Two Russian immigrants built $19 million-company BayRu, an eBay-like e-commerce website that sells goods only in Russia.
Aaron Block is the CEO of BayRu.
When BayRu co-founder Gene German immigrated to the United States from St. Petersburg, Russia in 1989, his family and friends back home wasted no time asking him to supply them with American goods.
German’s younger brother Anton joined him in the U.S. in 1998 with the entrepreneurial gleam already in his eye. He had an idea: why not make a business out of this impromptu cross-border supply chain? Gene, a technology guru at Orbitz and then Hyatt, was on board to launch a business “by Russians, for Russians” in 2007.
The business was BayRu, a Chicago-based e-commerce platform similar to eBay that sells U.S. goods to Russian consumers online. BayRu, which boasted $19.4 million in revenue in 2012 and a three-year growth rate of more than 900 percent, is one of the companies vying for a spot on the 2013 Inc. 5000. As applications arrive, we thought it would be worthwhile to shine a spotlight on some of these fast-growing private companies. (For more information and to apply, go here.)
The brothers got BayRu off the ground by scraping together less than $200,000 from their own funds and pooling donations from family and friends. They built a website similar to eBay, selling a vast range of products sourced from over 100,000 U.S. vendors. The most profitable and popular products are auto parts, followed closely by electronics and fashion. “If you can think of something that can be sold in the world, we’ve probably sold something very similar to a Russian consumer,” says Aaron Block, the company’s CEO.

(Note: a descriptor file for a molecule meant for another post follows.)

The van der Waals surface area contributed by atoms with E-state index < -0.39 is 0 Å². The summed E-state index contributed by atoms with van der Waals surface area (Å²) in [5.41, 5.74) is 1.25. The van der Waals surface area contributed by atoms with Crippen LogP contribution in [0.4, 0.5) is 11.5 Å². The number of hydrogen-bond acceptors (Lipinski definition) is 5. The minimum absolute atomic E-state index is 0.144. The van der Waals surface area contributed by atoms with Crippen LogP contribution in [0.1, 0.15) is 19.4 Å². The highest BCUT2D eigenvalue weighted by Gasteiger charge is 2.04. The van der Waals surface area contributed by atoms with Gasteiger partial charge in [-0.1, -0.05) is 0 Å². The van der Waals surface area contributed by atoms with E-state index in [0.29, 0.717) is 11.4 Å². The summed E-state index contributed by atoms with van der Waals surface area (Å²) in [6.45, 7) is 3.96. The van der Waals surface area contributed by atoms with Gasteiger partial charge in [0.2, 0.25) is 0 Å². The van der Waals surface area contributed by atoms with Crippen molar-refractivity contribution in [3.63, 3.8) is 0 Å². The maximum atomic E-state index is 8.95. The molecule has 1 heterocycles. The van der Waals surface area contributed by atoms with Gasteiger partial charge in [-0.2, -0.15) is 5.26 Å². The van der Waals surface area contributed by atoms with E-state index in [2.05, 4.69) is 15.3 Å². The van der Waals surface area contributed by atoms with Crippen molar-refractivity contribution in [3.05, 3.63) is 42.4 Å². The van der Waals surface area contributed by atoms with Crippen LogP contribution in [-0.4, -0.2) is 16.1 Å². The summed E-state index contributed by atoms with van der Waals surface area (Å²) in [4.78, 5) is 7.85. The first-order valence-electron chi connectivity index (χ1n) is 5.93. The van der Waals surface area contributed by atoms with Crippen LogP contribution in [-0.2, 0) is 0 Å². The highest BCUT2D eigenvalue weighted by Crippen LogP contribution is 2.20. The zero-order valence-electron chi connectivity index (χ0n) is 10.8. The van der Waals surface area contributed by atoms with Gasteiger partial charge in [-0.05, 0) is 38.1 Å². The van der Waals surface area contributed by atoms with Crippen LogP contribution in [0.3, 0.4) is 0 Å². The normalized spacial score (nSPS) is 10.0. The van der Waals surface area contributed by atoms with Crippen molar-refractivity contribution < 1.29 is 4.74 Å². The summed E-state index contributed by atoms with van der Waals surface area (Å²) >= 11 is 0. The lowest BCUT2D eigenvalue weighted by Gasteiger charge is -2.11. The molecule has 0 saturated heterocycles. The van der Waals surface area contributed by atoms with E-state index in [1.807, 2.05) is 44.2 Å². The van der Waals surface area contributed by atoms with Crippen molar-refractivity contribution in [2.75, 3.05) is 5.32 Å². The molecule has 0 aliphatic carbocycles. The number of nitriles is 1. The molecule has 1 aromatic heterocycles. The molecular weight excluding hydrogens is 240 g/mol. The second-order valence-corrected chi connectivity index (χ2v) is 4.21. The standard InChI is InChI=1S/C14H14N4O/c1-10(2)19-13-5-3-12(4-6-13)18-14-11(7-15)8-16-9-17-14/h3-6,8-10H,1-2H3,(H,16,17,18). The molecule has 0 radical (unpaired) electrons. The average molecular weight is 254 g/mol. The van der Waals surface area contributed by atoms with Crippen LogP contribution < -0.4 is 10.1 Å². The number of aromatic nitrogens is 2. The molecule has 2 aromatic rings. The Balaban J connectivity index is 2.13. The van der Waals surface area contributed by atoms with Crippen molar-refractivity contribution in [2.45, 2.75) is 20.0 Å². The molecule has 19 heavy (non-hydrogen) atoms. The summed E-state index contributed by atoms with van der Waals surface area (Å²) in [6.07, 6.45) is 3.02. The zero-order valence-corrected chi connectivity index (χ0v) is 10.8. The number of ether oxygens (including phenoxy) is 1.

Three main revenue lines turned that modest start into big profits. The first is traditional markups--buying low and selling high. The second is shipping, which, like many retailers, BayRu sells higher than it buys. The third is value added services such as insurance or extended warranties.
No individual aspect of what BayRu does, Block says, is brain surgery. But the barriers to entry are high, and the complex combination of things that must be done to successfully conduct cross-border e-commerce at scale--particularly in Russia--can be daunting. “There's a lot of corruption, and a lot of bureaucracy,” he explains. “It's only been a market economy for a few years so there's a lack of experienced talent.”
One challenge is the lack of modern distribution centers to move goods around once they arrive in Russia. To get around that, Block says they have employees in Moscow and St. Petersburg to help facilitate--although the bulk of staff is at the Chicago headquarters. BayRu also has a large Russian-speaking, 24-hour call center; the company does a great deal of customer management, fraud elimination, and has a proficient procurement department.
BayRu does particularly well among middle to upper-middle class Russians, a fast growing demographic across the entire country. These people are, Block explains, fairly well-traveled. “They go to London and New York and Chicago, see the way we shop, then go back to Russia and can’t do that.”
Block expects the enormous growth to continue unabated: by the end of 2013, he anticipates $75 million in revenue.
“It’s cliché to talk about culture, but I can tell you that for us it means shared values: a group of people who put their customers first and pound through problems with determination and hard work,” Block says. “Maintaining those core values and bringing in folks who subscribe to them is a huge part of our success.”
JULIE STRICKLAND covers start-ups, small businesses, and entrepreneurial endeavors of all kinds for Inc. Her work has been published in Brooklyn Based and City Limits in New York, the Free Times in Columbia, SC, Real Travel Magazine in London, and Daegu Pockets in South Korea. She lives in New York City. @Jules5168